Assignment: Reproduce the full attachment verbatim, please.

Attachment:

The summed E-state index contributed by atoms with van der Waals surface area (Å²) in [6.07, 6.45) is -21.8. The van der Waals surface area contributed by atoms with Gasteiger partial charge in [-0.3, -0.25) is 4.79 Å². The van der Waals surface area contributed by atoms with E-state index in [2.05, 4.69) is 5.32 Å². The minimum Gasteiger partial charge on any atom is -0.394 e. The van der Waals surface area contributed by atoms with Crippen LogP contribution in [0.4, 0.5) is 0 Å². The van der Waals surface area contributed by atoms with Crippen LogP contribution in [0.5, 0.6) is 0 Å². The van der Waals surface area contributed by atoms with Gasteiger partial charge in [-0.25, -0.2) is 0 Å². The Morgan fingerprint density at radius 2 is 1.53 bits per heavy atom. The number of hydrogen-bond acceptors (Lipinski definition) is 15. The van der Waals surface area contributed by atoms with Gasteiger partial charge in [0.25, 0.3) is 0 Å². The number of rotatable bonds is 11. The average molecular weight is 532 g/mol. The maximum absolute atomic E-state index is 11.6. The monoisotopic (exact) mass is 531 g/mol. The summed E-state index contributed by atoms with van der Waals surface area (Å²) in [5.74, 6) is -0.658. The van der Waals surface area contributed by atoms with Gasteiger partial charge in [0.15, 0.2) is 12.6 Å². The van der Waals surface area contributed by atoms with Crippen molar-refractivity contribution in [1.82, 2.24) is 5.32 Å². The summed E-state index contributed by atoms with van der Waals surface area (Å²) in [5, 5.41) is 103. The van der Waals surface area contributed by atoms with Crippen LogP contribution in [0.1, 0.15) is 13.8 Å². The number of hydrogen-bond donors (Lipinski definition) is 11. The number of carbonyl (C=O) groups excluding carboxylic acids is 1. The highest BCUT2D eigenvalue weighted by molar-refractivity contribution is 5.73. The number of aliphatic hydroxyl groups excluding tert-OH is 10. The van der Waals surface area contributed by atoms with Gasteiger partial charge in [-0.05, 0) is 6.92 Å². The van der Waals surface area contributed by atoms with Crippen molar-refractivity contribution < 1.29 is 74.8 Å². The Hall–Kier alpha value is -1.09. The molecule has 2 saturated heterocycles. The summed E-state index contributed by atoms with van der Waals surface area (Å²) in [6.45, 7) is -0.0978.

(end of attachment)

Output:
The summed E-state index contributed by atoms with van der Waals surface area (Å²) in [6.07, 6.45) is -21.8. The van der Waals surface area contributed by atoms with Gasteiger partial charge in [-0.3, -0.25) is 4.79 Å². The van der Waals surface area contributed by atoms with E-state index in [2.05, 4.69) is 5.32 Å². The minimum Gasteiger partial charge on any atom is -0.394 e. The van der Waals surface area contributed by atoms with Crippen LogP contribution in [0.4, 0.5) is 0 Å². The van der Waals surface area contributed by atoms with Crippen LogP contribution in [0.5, 0.6) is 0 Å². The van der Waals surface area contributed by atoms with Gasteiger partial charge in [-0.25, -0.2) is 0 Å². The Morgan fingerprint density at radius 2 is 1.53 bits per heavy atom. The number of hydrogen-bond acceptors (Lipinski definition) is 15. The van der Waals surface area contributed by atoms with Gasteiger partial charge in [0.25, 0.3) is 0 Å². The number of rotatable bonds is 11. The average molecular weight is 532 g/mol. The maximum absolute atomic E-state index is 11.6. The monoisotopic (exact) mass is 531 g/mol. The summed E-state index contributed by atoms with van der Waals surface area (Å²) in [5.74, 6) is -0.658. The van der Waals surface area contributed by atoms with Gasteiger partial charge in [0.15, 0.2) is 12.6 Å². The van der Waals surface area contributed by atoms with Crippen molar-refractivity contribution in [1.82, 2.24) is 5.32 Å². The summed E-state index contributed by atoms with van der Waals surface area (Å²) in [5, 5.41) is 103. The van der Waals surface area contributed by atoms with Crippen LogP contribution in [0.1, 0.15) is 13.8 Å². The number of hydrogen-bond donors (Lipinski definition) is 11. The number of carbonyl (C=O) groups excluding carboxylic acids is 1. The highest BCUT2D eigenvalue weighted by molar-refractivity contribution is 5.73. The number of aliphatic hydroxyl groups excluding tert-OH is 10. The van der Waals surface area contributed by atoms with Gasteiger partial charge in [-0.05, 0) is 6.92 Å². The van der Waals surface area contributed by atoms with Crippen molar-refractivity contribution < 1.29 is 74.8 Å². The Hall–Kier alpha value is -1.09. The molecule has 2 saturated heterocycles. The summed E-state index contributed by atoms with van der Waals surface area (Å²) in [6.45, 7) is -0.0978.